So, we have the climax of the episode, as Kinoshita finally meets Nogame. Explosive outbursts and angry words? No. Quite calmly and reasonably Nogame explains, in detail, his reasons for ordering the final episode redone. He himself has not decided whether Aria will ever fly again and it does not feel right that Aria get over Catherine’s death so quickly. There is the possibility that Aria will never recover from these events and the story will come to an end. Kinoshita now lays out his reasons why he cannot end the anime like that. The whole time, he has been trying to tell a hopeful story, getting at the reason why the girls have decided to fly and to fight. Their enemy is overwhelmingly powerful and the end of the world may well be near. But the girls have decided to fight, as we all fight to survive in the real world. No matter how painful, we can do it because of our friends.
Nogame then explains how this is a complete misreading of his work. For Kinoshita, Third Aerial Girls Squad is his own production team at Musani and Kinoshita, the leader, feels responsible for leading them forward. So, Aria should lead forward the Third Aerial Girls Squad. But this is not what Nogame was writing. For him, Third Aerial is a very personal story, with the five female protagonists each representing an aspect of his own personality. The enemies they face are the troubles Nogame is experiencing in real life. Here, however, Kinoshita surprises the author. We’ve seen in the past, for all of his comic joviality, that Kinoshita is genuinely something of an artist (Jiggly Jiggly Heaven aside), with the soul of one. He immediately latches on to Nogame’s vision of the work and realizes that Aria cannot just get back to flying relying on her own sense of responsibility and guilt. She must resolve her inner turmoil and find her own internal reason to fly (not just because she feels she owes it to the others). She needs a dream of her own to believe in. And together, the two men find a reason for Aria to fly again.
And karma comes back to hit Chazawa. Harder.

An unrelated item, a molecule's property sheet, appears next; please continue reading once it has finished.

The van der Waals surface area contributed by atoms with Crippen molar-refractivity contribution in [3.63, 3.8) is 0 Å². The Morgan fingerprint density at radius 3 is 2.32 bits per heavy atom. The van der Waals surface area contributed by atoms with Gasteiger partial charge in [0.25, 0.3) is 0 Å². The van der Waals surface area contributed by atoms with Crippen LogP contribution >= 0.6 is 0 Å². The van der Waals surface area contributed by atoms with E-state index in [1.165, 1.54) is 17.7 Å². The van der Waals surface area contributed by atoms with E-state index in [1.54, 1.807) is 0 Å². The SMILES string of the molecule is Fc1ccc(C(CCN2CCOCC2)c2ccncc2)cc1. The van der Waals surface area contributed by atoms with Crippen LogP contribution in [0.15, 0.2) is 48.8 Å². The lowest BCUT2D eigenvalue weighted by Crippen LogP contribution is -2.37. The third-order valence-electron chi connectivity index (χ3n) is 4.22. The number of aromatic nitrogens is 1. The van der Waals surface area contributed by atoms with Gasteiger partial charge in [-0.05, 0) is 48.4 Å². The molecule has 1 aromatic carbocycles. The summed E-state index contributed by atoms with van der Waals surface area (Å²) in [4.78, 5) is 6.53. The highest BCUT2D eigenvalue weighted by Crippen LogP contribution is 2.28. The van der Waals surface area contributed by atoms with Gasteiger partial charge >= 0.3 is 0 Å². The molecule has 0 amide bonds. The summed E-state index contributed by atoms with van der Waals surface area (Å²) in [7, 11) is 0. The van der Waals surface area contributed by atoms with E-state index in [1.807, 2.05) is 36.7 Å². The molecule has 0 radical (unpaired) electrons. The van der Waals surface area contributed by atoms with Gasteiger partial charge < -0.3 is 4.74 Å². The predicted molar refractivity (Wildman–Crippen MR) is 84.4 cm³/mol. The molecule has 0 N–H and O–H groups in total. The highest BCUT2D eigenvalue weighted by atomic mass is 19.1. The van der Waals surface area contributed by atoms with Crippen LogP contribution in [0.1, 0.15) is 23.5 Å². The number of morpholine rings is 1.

So, the final episode is back on, with the new addition of a key scene: Aria will meet Catherine’s younger sister, which will inspire Aria to fly again. As they’ll need an actress to play the little sister…well, we can see where this is going. There will be tears…not from whom you expect though. Normally, I don’t want to see Aoi cry, but these are happy tears.
Okay, so I lied about this not being a lengthy recap of what happened, but there was just so much, and so much of importance, going on, I had to put it down for myself to make sense of it all. On the one hand, we have a simple story of conflicting visions of a work that are brought into harmony with just a little talk and genuine attempts to understand the other side. On the other, we have some brilliant commentary on the difficulties involved for both sides in the world of anime production: the creators and the adaptors. The creators constantly have to worry about their original intentions being misunderstood or, worst of all, ignored. If you are not a best-selling or famous author whose word will be respected by the animation adaptation staff, you could find something quite different from your vision appearing on screen (what it must be like to see your work done by Nabeshin or Shinbo).
But if you are an anime adaptation team (the director and series composition (head writer) along with the episode directors and script writers below you), you have the problem of being squeezed between the broadcaster’s schedule and the potential of being delayed by a demanding creator who can micromanage things down to specific scenes and events in individual episodes if he or she wishes to (though most creators do not exert this level of control in the real world). Further, you are as yet unsure what the audience reaction (which can be the key to home video sales which is where you and the other members of the production committee will recoup most of your production costs—other than the music production company which will sell soundtracks and character singles) will be, so you will strive to present the tale in such a way that your audience, which will include those who have not read the original source, will like it. It’s easy, from this perspective, to be angry at an author who has already made his/her money from book sales causing you trouble by telling you that you can’t do this or that in the anime, which you know will go over well with the audience (though not always so: we know why Sailor Suits and F3s was changed—the anime studio thought their version would appeal to the anime-watching audience. It didn’t work out that way).
But on top of all this…P.A. Works throws in an absurd showdown in full Wild West mode right in the climactic middle of this rather deep look at the problems involved in creating anime. Sheer brilliance and lunacy, though judging by that one scene with Kinoshita and Marukawa, perhaps you need to be a little crazy to be in this business.
As we come to the end of Shirobako, we find out that men of reason who come together in the spirit of mutual cooperation can get a lot of things done (especially when annoying idiots with repetitive catch-phrases are removed from the equation). We also see that utter absurdity will not blow a deep and provocative look at the insides of the animation industry off course. Not a bit.
Episode Grade: A+
Streamed by: Crunchyroll